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After News Of Federal Probe, Mosby Says He Has Three-Plus Years Ahead Of Him As Council President

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Baltimore City Council President Nick Mosby speaks at a Monday council meeting.

Baltimore City Council President Nick Mosby said he was looking forward to serving the rest of his term on Monday, despite the federal probe into the finances of the Democrat and his wife, State’s Attorney Marilyn Mosby.

In his first public appearance since reports of the investigation broke, an upbeat Mosby highlighted the legislative actions of his first 100 days in office and told the city council he is “excited about the next three-plus years as it relates to working with each and every one of you.”

He did not acknowledge the investigation.

Neither the Council President nor the State’s Attorney have responded to WYPR’s requests for comment about the probe. The Baltimore Sun reported Friday that the FBI and the U.S. Attorney’s office subpoenaed Marilyn Mosby’s campaign treasurer and requested records tracing back to 2014, some related to the Mosbys’ private consulting and travel businesses.

Mayor Brandon Scott’s office issued its first comment on the investigation Monday night.

“The mayor is aware of the pending investigation but is rightfully focusing his energy on addressing the urgent challenges facing Baltimoreans,” Scott’s communication director Cal Harris told WYPR in an email.

Mosby later oversaw the council’s Monday night meeting, where Councilwoman Odette Ramos introduced a bill to allow city residents to pay property taxes in a monthly installment plan. Her bill was assigned to the Ways and Means Committee.

“This is a bill that will help people avoid the tax sale by being able to pay their taxes along the way as opposed to lump sum,” Ramos said.

Ramos has led recent efforts to lobby Mayor Scott to cancel the upcoming tax sale, where investors can buy unpaid liens on city homes and, if they remain unpaid, eventually force foreclosure lawsuits. Scott has said he’s asked the Finance Department to ensure that no city residents lose their homes during the upcoming sale.

Several other housing bills appeared on the docket.

A bill lead-sponsored by Councilman Robert Stokes that would cap rental late fees and require certain city landlords to allow a 10-day grace period before they begin to charge those fees reappeared before the council; it was introduced in February but was withdrawn from a council meeting earlier this month. On Monday, it was whisked through the council from first to third reader.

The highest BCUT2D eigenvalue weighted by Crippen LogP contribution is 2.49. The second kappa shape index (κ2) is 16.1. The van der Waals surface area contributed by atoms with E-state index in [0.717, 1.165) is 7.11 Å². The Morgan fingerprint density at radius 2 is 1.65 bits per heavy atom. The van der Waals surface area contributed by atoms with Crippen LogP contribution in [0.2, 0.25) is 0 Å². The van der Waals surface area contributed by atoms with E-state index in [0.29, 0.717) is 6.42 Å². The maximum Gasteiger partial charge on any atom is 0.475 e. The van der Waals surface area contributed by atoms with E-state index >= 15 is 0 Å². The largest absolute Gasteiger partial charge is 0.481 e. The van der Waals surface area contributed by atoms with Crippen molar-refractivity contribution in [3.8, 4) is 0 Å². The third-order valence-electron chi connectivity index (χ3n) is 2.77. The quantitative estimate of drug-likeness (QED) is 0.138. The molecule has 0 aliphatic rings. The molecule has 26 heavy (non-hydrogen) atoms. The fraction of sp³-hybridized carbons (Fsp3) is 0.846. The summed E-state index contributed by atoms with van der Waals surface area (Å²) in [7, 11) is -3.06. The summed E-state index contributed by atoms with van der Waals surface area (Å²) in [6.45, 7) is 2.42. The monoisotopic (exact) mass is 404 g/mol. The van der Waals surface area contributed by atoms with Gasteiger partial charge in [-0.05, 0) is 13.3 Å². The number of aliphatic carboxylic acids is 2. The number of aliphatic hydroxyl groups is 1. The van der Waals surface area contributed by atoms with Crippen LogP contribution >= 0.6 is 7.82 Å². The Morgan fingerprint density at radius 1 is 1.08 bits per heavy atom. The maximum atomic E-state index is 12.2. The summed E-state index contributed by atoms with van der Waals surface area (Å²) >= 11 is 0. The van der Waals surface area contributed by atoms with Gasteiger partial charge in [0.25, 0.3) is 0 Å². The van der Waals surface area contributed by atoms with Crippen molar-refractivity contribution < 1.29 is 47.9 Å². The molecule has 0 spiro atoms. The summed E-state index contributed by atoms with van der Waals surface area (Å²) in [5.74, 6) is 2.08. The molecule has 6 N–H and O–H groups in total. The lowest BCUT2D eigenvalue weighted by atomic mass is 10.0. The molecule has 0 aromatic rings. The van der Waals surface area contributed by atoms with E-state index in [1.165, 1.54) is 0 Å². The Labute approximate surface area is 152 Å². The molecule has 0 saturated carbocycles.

Another previously withdrawn housing bill that was scheduled to go the same route was delayed after pushback from Councilman Ryan Dorsey.

The bill is intended to create alternatives to the traditional security deposit for residential leases under certain circumstances, including a monthly installment plan to make payments over time and rental security insurance. That rental security insurance, Dorsey argued, could hurt renters .

Those insurance packages, which are surety bonds, are often marketed in misleading terms, said Marceline White, the executive director of the Maryland Consumer Rights Coalition.

“You think, ‘Oh, I'm buying insurance for myself, great. I'm protected in case anything goes wrong.’ But in fact, the tenant still owes money, even after they paid the surety bond for any damages that would take place,” White said. “So it's really like they're paying twice, in essence.”

At the council pre-meeting, Dorsey said that Sharon Green Middleton, Chairwoman of the Economic Community Development Committee, did not allow him to discuss his concerns at the bill’s committee work session.

“I was abruptly cut off and not given what I believe is a fair opportunity to have my concerns and the concerns of a great many other people heard,” he said. “I was extremely disappointed by this, and other members of the committee also voiced dismay over the lack of transparent hearing.”

Dorsey tried, but failed to send the bill back to committee; only he, Ramos and Zeke Cohen supported his motion. Dorsey also introduced a failed motion to strike all references to “rental insurance” from the legislation.

Middleton defended her oversight of the hearing. “The person was able to talk. I found Robert's Rules of Order,” she said. “We checked with the parliamentarian. There were no mistakes or mishaps.”

She moved to slow action on the bill, holding off on a final vote.

Lawmakers ended the meeting by officially confirming Christopher J. Shorter as Baltimore's first City Administrator.